A 14th-century manuscript in the Bodleian Library contains the first illustration of mummers, costumed players or “guisers” performing occasionally out-of-doors in a merry band, for amusement and/or some form of compensation. These mummers, wearing masks of stag, rabbit, and horse heads, are in good company: accompanying them in the margins of this cycle of Alexandrian romances are knightly puppets, dancing monkeys, hunting hares, monks and nuns on piggyback, and monstrous men. There is nothing, absolutely nothing, to associate their appearance with Christmas revelry in the text of the manuscript, but several centuries later the Jacobean playwright Ben Jonson did just that in his 1616 Christmas Masque, in which the progeny of Father Christmas personify and epitomize the main institutions of the season: “Mis-Rule, Caroll, Minc’d Pie, Gamboll, Post and Paire, New-Yeares-Gift, Mumming, Wassail, Offering, Babie-Cake”. And from that point on, mumming was an essential part of the Merry Old English Christmas, as described by a succession of English social “historians” in the eighteenth and nineteenth centuries. From his American heritage perspective, the novelist Washington Irving (whose biography of Christopher Columbus laid the very solid foundation for the Flat Earth Myth), contributed to this association with his Bracebridge Hall sketches, first published in 1820. Mumming is part invention of tradition, part social commentary in the industrializing nineteenth century, both a sentimental look back to the way things were in a supposedly-simpler society and a controlled expression of seasonal “misrule” by the villagers or the workers for that society.
Bodleian MS Bodley 264, f. 21v: The Romance of Alexander in French verse, by Flemish illuminator Jehan de Grise and his workshop, 1338-44, with additional sections added in England c. 1400; Illustration from Old England, A Pictorial Museum, edited by Charles Knight (James Sangster & Co, c. 1845).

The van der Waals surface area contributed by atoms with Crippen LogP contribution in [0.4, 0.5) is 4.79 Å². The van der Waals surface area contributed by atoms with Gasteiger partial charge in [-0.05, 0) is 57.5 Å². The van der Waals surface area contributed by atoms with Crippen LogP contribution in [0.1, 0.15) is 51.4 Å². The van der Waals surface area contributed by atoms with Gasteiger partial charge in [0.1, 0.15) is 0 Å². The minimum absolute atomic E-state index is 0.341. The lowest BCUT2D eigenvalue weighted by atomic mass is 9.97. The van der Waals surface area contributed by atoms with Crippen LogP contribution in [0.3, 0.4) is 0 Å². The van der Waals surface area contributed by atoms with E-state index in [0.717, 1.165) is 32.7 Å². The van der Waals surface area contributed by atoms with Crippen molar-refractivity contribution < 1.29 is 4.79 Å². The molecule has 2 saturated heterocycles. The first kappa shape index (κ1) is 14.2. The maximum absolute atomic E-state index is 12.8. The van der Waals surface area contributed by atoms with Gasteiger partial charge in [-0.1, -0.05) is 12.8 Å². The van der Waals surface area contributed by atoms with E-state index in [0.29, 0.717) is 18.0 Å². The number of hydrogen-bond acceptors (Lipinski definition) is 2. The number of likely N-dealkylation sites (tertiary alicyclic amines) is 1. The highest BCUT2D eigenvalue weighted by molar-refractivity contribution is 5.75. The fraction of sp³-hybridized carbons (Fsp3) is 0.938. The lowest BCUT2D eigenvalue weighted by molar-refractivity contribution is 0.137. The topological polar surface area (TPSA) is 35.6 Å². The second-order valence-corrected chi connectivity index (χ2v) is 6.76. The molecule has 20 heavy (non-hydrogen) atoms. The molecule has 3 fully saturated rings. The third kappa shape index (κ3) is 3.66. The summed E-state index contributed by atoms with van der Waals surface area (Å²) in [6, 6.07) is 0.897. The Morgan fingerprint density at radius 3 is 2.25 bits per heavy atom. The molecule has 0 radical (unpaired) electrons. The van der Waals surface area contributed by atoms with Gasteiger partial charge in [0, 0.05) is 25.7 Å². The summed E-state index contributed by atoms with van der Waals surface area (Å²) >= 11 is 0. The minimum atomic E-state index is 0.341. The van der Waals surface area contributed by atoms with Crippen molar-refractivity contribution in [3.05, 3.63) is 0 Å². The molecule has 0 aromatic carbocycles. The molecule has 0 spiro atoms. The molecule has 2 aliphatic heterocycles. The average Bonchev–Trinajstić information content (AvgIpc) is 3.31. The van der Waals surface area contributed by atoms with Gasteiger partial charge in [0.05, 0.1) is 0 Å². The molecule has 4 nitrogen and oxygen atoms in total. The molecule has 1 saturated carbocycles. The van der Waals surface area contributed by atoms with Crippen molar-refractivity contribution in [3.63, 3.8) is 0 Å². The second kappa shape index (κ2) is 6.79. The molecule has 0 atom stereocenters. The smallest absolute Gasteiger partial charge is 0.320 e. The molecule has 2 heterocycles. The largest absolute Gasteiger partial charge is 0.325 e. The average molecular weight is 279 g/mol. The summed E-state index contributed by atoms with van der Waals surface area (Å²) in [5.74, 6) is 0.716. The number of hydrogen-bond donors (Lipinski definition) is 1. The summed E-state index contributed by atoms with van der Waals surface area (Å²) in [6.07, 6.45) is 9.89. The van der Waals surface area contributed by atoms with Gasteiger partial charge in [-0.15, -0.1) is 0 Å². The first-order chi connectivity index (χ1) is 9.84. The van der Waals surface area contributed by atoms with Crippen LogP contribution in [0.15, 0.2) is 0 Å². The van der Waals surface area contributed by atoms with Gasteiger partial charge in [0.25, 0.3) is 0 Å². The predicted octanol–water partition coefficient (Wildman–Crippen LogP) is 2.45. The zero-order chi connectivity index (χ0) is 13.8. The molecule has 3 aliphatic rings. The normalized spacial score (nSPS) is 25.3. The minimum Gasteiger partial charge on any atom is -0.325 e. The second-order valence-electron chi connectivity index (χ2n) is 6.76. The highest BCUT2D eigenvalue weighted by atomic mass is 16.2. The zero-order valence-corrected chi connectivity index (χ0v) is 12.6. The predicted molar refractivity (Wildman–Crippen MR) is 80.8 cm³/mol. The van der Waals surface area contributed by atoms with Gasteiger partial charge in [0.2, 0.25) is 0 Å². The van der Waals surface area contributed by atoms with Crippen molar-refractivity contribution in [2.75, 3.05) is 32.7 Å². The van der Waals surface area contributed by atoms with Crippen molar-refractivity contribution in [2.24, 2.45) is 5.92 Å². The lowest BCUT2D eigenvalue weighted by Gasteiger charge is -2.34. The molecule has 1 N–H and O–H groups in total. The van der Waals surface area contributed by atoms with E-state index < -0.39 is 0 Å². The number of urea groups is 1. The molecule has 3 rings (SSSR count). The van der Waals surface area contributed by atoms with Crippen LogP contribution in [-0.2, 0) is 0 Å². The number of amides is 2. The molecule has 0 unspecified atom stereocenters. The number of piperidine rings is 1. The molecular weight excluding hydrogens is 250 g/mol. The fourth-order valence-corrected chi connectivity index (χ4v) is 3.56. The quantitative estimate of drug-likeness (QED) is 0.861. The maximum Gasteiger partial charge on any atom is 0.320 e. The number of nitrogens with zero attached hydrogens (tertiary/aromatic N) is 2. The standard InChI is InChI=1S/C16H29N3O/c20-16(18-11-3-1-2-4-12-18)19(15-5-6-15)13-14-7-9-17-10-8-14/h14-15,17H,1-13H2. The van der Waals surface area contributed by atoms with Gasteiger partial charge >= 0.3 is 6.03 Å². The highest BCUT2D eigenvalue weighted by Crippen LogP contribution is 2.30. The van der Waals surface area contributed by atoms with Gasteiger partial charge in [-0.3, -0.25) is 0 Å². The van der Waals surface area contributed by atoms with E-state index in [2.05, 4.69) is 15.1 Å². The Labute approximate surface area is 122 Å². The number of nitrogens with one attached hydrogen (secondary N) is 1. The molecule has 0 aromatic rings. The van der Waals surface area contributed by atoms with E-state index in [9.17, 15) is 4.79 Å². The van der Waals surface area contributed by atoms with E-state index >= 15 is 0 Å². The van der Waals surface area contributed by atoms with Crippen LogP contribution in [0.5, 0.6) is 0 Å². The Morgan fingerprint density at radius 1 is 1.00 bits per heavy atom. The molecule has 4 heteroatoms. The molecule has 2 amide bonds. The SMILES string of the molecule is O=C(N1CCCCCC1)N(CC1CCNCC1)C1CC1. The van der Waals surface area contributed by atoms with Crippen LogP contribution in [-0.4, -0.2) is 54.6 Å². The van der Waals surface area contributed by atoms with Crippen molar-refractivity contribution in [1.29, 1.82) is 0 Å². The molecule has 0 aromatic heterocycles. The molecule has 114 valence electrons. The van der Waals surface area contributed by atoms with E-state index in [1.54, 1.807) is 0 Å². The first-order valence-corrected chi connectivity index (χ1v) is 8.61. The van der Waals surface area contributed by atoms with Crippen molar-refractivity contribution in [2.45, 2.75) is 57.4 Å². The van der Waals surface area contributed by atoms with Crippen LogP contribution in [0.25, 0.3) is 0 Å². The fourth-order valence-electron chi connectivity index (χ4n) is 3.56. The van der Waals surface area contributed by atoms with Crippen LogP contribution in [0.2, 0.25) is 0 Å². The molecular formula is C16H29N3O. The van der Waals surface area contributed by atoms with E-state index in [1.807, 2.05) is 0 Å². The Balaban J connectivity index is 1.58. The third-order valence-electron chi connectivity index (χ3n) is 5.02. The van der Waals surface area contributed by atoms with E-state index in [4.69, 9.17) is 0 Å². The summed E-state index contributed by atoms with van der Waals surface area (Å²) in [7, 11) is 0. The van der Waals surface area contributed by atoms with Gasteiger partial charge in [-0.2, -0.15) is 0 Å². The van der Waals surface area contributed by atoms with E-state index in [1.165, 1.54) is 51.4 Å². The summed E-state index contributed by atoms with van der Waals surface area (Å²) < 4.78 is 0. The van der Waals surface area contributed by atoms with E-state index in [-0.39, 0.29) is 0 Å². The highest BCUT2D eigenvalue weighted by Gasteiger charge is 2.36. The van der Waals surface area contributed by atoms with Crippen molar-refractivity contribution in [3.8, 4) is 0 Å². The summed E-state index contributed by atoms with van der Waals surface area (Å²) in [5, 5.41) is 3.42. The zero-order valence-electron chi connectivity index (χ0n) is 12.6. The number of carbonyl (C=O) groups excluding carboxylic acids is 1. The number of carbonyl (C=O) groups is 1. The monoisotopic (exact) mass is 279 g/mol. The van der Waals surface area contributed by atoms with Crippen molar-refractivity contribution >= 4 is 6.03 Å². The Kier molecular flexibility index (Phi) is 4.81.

In the vast revival (or creation) of Merry Old Christmas that occurred over the nineteenth century, one book really stands out for me: Thomas Kibble Hervey’s The Book of Christmas: descriptive of the customs, ceremonies, traditions, superstitions, fun, feeling, and festivities of the Christmas Season (1836). This is really a delightful book, made more so by the original illustrations by Robert Seymour. Hervey presents mumming as traditional custom and folklore, in the company of Morris and sword dances, regional plays and London pantomimes, and Christmas caroling, and definitely de-emphasizes the misrule. And Seymour’s illustrations (which you can see almost in their entirely here) depict the Christmas that we all want to have. Their audience was perhaps interested in escaping the increasingly-complex world that was being created by industrialization and urbanization, but it is rampant Christmas commercialization that makes me want a Merry Old Christmas with mummers, whether it was real or not!
Hervey’s Book of Christmas (1836), with illustrations by Robert Seymour,University of St. Andrews Special Collections.
Modern Mummers (excluding those from Philadelphia–a whole other story!):
Mummers, 1952, Frank Ernst Eurich, Brighton and Hove Museums and Art Galleries; Fritz Wegner commemorative stamp for the 1981 GB Folklore series.